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Cover Story
 
INDIAN BPO INDUSTRY
“It players are expanding the reach”
Rohit Kapoor, President & CEO, EXL Services
Issue Date - 01/03/2012
 
B&E: Nasscom came out with a report that says that the IT-ITeS industry in India has crossed the $100 billion mark. What’s the next frontier for the industry in your view?
Rohit Kapoor (RK): It will continue to remain a growth industry, and will continue to grow in double digits. And it means that there will be terrific opportunities for the employees and the associated countries in the upcoming future as well, if we talk about EXL services. The BPO industry in India is still in its nascent stages, and I think growth over here will pick up in a gradual fashion. But it will take place for a sustained period of time. The reason for that is that it’s very difficult to extricate out processes, which are embedded in a client’s organisation. EXL has been growing very rapidly. For the last five years, our growth rate has been in excess of 35% CAGR. I think that the industry has quite a lot of things that need to be put in place. One, the customer is no longer looking for labour arbitrage, but is looking out for domain expertise and the ability of the provider to solve their pain points and business problems. And I think the investment that is required by the companies to make sure that they understand the client business and they can use different types of tools and techniques to help solve a customer’s problems (whether that be technology, a process, analytics, or some kind of a work flow) is really important.

B&E: How is the hiring process shaping up at EXL currently? Is the frenzy continuing as before?
RK: For the BPO industry, hiring continues to be fairly strong. Our headcount is around 18,000 employees, and last year, we hired around 3500 employees. We expect to hire in a similar fashion in 2012 and beyond as well. The hiring is being done in all the centres that we have; not only in Delhi NCR, but in Pune, Bangalore and Kochi as well. There is always a fair amount of hiring that we do for some of the knowledge processing work like decision analytics, operations and process excellence & risk and financial transformation. Those are higher skill set capabilities and we continue to hire there as well.

B&E: What’s your projected revenue, and how is inorganic growth helping your growth objectives?
RK: We expect to be at the top end of $354-358 million in revenue for the calendar year 2011. Certainly, there has been a diversification strategy that the BPO companies have gone for. Initially, they were purely India focused, but now they have got offices in multiple countries. For instance, EXL started its business entirely from India and now we have offices in more than 7 different countries. There are now multiple choices that our client has to access talent and to be able to get services. For EXL, we have always said that we would like to grow on an organic basis at a fast pace; and compliment that with mergers and acquisitions, preferably acquisitions. In 2011, we have acquired OPI, a financial and accounting BPO company for $100 million and also took over a portion of a business from Trumble for $250,000. We also acquired the captive operations of Life Pro, a life insurance business based in the US. Our objective ultimately is to run the customer’s back end operations. We have got to leverage that and apply that to any geography & any skill set and then provide that to our customers.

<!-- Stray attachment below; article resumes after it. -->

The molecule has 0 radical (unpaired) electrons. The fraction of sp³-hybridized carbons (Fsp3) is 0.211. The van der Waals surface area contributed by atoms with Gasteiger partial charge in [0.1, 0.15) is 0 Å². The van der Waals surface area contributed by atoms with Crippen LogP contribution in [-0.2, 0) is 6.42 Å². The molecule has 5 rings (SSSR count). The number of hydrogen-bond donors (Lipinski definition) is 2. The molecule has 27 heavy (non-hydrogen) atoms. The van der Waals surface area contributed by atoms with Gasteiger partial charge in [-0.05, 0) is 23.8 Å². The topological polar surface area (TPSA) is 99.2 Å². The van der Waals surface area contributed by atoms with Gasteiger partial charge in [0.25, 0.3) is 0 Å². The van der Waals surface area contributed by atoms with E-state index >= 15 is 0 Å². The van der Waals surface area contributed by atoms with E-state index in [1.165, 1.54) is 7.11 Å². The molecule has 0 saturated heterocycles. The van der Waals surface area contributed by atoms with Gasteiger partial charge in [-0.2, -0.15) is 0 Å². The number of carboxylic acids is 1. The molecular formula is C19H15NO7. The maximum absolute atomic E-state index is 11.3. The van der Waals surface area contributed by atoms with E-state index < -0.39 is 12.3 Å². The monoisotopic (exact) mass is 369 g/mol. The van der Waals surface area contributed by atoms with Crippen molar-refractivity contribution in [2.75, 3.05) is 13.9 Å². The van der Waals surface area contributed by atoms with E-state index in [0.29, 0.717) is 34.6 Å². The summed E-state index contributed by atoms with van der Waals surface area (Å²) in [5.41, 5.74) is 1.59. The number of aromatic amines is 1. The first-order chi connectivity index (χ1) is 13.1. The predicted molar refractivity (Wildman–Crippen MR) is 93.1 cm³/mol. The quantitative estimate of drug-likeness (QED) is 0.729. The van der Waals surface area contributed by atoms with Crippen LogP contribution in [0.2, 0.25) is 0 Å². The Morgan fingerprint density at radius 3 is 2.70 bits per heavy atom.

B&E: How do you see moving towards tier 2-3 cities as a viable business and growth option?
RK: I think you need to balance it out. There are certain advantages in terms of lower cost structure, but disadvantages as well in terms of non-availability of management talent and better infrastructure. Asking your senior members in the team to establish business in these cities is also one of the major challenges and what type of support you will get from the local government becomes critical. There are a number of tier 2 cities, which we find to be really attractive like Kochi, which is turning out pretty nicely for us in terms of the above mentioned points, as they largely govern the setting up of a center in the city.

B&E: How has the entry of IT leaders in the BPO space, affected the independent operators and the BPO industry?
RK: IT majors like Infosys, Wipro, et al getting into the industry validates the business model. IT also expands the market reach. When more companies are pitching for a client list, the market pie becomes bigger. We just have different value propositions in terms of how we go to a market and how we serve a customer and add value to him. Our approach as a pure play BPO company is much more business centric, domain centric and looks at how we can manage process, which is the real time process, in the most effective and efficient manner. In order to do that, we would use a combination of transformation, technology and process reengineering. To us, it’s a healthy sign in terms of size, relationships and brand equity, but we think we have got a very strong domain expertise, which resonates with our customers.
          

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